PN Review Print and Online Poetry Magazine
News and Notes
PN Review Prize winners announced
Carcanet Press and PN Review are delighted to announce the winners of the first ever PN Review Prize. read more
Most Read... Drew MilneTom Raworth’s Writing
‘present past improved’: Tom Raworth’s Writing

(PN Review 236)
Vahni CapildeoOn Judging Prizes, & Reading More than Six Really Good Books
(PN Review 237)
Alejandro Fernandez-OsorioPomace (trans. James Womack)
(PN Review 236)
Kei MillerIn the Shadow of Derek Walcott
1930–2017

(PN Review 235)
Kate BinghamPuddle
(PN Review 236)
Eavan BolandA Lyric Voice at Bay
(PN Review 121)
Poems Articles Interviews Reports Reviews Contributors
Gratis Ad 1
Gratis Ad 2
Next Issue CELEBRATING JOHN ASHBERY Contributors include Mark Ford, Marina Warner, Jeremy Over, Theophilus Kwek, Sam Riviere, Luke Kennard, Philip Terry,Agnes Lehoczky, Emily Critchley, Oli Hazard and others Miles Champion The Gold Standard Rebecca Watts The Cult of the Noble Amateur Marina Tsvetaeva ‘My desire has the features of a woman’: Two Letters translated by Christopher Whyte Iain Bamforth Black and White

This review is taken from PN Review 221, Volume 41 Number 3, January - February 2015.

Draw More Ships peter bland, Remembering England (Shoestring Press) £9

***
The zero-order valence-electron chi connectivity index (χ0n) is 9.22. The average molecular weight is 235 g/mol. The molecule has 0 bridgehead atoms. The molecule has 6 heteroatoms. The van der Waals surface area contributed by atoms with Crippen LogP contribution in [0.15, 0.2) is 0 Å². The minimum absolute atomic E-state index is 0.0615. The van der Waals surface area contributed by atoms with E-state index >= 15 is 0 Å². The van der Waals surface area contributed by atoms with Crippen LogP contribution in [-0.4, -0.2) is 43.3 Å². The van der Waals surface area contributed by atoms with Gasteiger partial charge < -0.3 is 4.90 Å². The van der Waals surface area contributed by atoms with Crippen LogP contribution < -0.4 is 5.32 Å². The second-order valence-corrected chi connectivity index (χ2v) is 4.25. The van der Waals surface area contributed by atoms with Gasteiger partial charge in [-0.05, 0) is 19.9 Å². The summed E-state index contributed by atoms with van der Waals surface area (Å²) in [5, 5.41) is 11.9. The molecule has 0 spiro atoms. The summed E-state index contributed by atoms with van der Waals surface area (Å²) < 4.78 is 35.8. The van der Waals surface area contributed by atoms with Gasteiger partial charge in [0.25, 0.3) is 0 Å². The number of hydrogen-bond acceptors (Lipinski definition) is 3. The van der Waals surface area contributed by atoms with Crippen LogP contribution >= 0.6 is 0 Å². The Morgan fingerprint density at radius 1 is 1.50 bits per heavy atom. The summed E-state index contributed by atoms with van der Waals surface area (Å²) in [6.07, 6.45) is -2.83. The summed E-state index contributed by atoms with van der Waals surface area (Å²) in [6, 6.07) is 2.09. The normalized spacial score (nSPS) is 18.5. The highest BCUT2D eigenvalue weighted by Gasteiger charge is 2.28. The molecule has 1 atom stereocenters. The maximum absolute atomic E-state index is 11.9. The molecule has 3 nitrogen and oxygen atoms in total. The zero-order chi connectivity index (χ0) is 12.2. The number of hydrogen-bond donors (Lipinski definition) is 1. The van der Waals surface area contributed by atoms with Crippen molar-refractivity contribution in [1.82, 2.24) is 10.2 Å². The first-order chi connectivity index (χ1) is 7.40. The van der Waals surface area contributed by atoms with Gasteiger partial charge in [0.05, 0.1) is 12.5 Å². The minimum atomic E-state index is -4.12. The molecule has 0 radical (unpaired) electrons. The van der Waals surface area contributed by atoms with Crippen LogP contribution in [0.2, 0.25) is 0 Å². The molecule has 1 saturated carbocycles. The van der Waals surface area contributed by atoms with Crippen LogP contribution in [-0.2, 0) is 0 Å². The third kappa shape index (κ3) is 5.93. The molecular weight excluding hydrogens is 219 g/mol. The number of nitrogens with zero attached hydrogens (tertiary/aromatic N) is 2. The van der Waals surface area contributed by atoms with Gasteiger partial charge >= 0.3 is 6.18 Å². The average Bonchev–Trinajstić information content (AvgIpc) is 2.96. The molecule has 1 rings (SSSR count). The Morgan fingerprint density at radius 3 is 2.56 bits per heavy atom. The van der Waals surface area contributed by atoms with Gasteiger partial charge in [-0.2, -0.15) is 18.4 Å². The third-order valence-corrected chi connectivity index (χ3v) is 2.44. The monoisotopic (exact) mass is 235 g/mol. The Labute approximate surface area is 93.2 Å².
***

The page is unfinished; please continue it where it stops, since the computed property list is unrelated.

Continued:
dai george, The Claims Office (Seren Books) £8.99
christine mcneill, First and Last Music (Shoestring Press) £9

The poems in Peter Bland’s Remembering England have a gentle but powerful assurance. They do what the book’s title suggests, focusing on the England the poet knew, or rather, the two Englands: that of his childhood and youth in wartime, and that of his middle age in the 1970s, after his return from sixteen years in New Zealand. There is a sense of ease in the diction and each piece flows, as if in writing Bland returns to long-gone scenes and faces now worn by memory into comfortable havens. He runs down the streets of his hometown (‘1941… Mrs Scafe’s baking scones / in her new council house’), pores over his collection of Victor books (‘Our favourites in grey post-war years / were Roy of the Rovers and The Tough of the Track’) and roams boyishly ‘hunting dangerous crocs / in the countryside between Stoke / and Crewe’. The earlier poems dealing with childhood during the war express the viewpoint of a person too young to know how things should be, and who rather engages with the world as it is. We see the boy in the bomb shelter: ‘“Draw more ships,” Grandma ordered, / keeping us busy between exploding bombs. / So we did, on wood-flecked wartime paper… The best were hung in old photo frames’. The violent backdrop is almost (but not wholly) inconsequential before the affectionate memory of children competing to see who could draw the best and win Grandma’s favour. Not that the collection is without gloom; the image of Death, who ‘made himself known ...


Searching, please wait... animated waiting image